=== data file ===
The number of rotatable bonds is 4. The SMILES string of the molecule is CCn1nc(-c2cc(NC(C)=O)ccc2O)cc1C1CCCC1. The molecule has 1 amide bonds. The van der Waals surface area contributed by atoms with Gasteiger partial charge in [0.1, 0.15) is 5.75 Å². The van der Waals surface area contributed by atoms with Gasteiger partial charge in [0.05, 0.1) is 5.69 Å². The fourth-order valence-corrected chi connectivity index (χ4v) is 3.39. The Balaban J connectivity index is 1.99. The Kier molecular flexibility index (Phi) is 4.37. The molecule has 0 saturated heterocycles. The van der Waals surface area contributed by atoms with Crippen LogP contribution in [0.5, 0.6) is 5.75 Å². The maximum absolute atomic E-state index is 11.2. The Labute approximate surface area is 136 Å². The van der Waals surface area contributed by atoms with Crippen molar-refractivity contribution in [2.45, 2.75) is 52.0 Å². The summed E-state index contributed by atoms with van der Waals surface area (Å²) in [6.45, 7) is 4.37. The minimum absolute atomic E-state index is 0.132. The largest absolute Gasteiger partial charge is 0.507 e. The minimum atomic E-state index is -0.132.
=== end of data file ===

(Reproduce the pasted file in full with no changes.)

The number of rotatable bonds is 4. The SMILES string of the molecule is CCn1nc(-c2cc(NC(C)=O)ccc2O)cc1C1CCCC1. The molecule has 1 amide bonds. The van der Waals surface area contributed by atoms with Gasteiger partial charge in [0.1, 0.15) is 5.75 Å². The van der Waals surface area contributed by atoms with Gasteiger partial charge in [0.05, 0.1) is 5.69 Å². The fourth-order valence-corrected chi connectivity index (χ4v) is 3.39. The Balaban J connectivity index is 1.99. The Kier molecular flexibility index (Phi) is 4.37. The molecule has 0 saturated heterocycles. The van der Waals surface area contributed by atoms with Crippen LogP contribution in [0.5, 0.6) is 5.75 Å². The maximum absolute atomic E-state index is 11.2. The Labute approximate surface area is 136 Å². The van der Waals surface area contributed by atoms with Crippen molar-refractivity contribution in [2.45, 2.75) is 52.0 Å². The summed E-state index contributed by atoms with van der Waals surface area (Å²) in [6.45, 7) is 4.37. The minimum absolute atomic E-state index is 0.132. The largest absolute Gasteiger partial charge is 0.507 e. The minimum atomic E-state index is -0.132.